Derek Oler, Ph.D.
Associate Professor - Accounting
Education: Ph.D., Cornell University (2004)
Area of Expertise: Conflicts of Interests Between Managers and Shareholders, Efficiency of Information Processing Capital Markets
Office Hours: By Appointment
Room Number: E373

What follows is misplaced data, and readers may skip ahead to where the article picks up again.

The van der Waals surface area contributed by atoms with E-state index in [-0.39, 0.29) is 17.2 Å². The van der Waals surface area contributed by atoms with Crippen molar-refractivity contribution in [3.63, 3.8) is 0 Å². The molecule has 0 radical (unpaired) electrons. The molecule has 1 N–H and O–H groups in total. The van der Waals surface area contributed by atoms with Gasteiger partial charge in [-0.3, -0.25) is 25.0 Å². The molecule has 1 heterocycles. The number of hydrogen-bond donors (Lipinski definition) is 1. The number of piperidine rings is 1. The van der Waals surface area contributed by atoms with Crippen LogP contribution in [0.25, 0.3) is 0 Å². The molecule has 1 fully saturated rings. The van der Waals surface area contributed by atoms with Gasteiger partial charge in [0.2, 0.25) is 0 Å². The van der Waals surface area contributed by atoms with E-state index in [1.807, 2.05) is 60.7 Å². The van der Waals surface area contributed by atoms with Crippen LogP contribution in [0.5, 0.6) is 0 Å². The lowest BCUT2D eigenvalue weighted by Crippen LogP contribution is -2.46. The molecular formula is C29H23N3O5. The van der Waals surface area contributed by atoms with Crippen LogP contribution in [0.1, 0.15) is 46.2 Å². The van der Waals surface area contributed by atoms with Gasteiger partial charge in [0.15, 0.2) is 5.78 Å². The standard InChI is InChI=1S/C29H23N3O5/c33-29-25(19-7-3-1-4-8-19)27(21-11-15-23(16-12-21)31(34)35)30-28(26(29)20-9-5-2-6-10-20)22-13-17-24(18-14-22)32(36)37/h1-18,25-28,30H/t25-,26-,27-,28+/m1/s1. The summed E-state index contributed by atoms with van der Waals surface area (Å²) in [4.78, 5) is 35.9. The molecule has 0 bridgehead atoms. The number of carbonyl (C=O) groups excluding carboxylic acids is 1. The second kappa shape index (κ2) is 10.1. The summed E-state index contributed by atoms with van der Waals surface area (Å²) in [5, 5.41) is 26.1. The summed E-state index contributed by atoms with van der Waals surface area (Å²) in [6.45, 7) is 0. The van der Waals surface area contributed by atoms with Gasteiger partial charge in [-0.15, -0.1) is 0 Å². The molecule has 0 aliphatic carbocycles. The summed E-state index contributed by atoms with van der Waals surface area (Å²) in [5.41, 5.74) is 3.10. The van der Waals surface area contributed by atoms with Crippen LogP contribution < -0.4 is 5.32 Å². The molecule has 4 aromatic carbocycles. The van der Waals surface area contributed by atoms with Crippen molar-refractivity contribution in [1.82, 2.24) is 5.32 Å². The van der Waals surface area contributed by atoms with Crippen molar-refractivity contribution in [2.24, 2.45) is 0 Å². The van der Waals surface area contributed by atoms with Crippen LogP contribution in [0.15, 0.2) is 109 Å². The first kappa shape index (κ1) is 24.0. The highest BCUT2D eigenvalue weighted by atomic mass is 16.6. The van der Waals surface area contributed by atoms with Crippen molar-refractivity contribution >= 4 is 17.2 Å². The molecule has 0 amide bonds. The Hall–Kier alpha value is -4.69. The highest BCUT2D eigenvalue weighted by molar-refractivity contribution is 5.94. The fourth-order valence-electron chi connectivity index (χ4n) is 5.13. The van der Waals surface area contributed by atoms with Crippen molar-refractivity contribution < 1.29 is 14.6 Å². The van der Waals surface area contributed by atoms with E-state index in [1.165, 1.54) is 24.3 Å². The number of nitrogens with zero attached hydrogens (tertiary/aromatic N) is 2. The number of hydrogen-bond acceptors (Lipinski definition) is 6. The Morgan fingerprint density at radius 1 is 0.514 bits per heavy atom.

Derek is the Jerry S. Rawls Associate Professor of Accounting at the Rawls College of Business. He joined the accounting area at Texas Tech University in July 2009; previously, Derek was an assistant professor at the Kelley School of Business at Indiana University. Derek currently teaches intermediate accounting (II) in the undergraduate accounting program and the accounting capstone course in the graduate accounting program. He was born and raised in Alberta, Canada, where he graduated from the University of Alberta and then worked as an auditor for the Auditor General of Alberta and for KPMG before returning to school at Cornell University to obtain his Ph.D. Derek is an avid cyclist who has most recently participated in the "Hotter 'n Hell Hundred" in Wichita Falls, Texas. He is married and has two children. My research interests focus on two key areas: First, conflicts of interest between managers and shareholders; second, on the efficiency of information processing in capital markets. Conflicts of interest between managers and shareholders are exacerbated when the firm has greater cash on hand than is needed for day to day operations. Therefore, when firms report high levels of cash on their financial statements they are more likely to make value-destructive decisions. I use stock price performance as my primary measure of corporate performance; however, as the stock price reflects the aggregate beliefs of market participants who are subject to cognitive constraints, it may not fully reflect the implications of a poor corporate decision immediately. Future returns may be predictable using information that suggests that agency problems are extreme. One area where both of these problems occur is in corporate mergers and acquisitions, and I find that acquisitions are especially value-destructive when the acquirer has also accumulated a large cash balance.My work has been published in the Journal of Accounting Research, Review of Accounting Studies, Advances in Financial Economics, Personnel Psychology, and Strategic Organization. As my work is of interest to investors, my work has also been mentioned in the New York Times Dealbook and in Barron's. Derek's working papers are available for download on the Social Science Research Network (SSRN) website at http://papers.ssrn.com/sol3/cf_dev/AbsByAuth.cfm?per_id=336190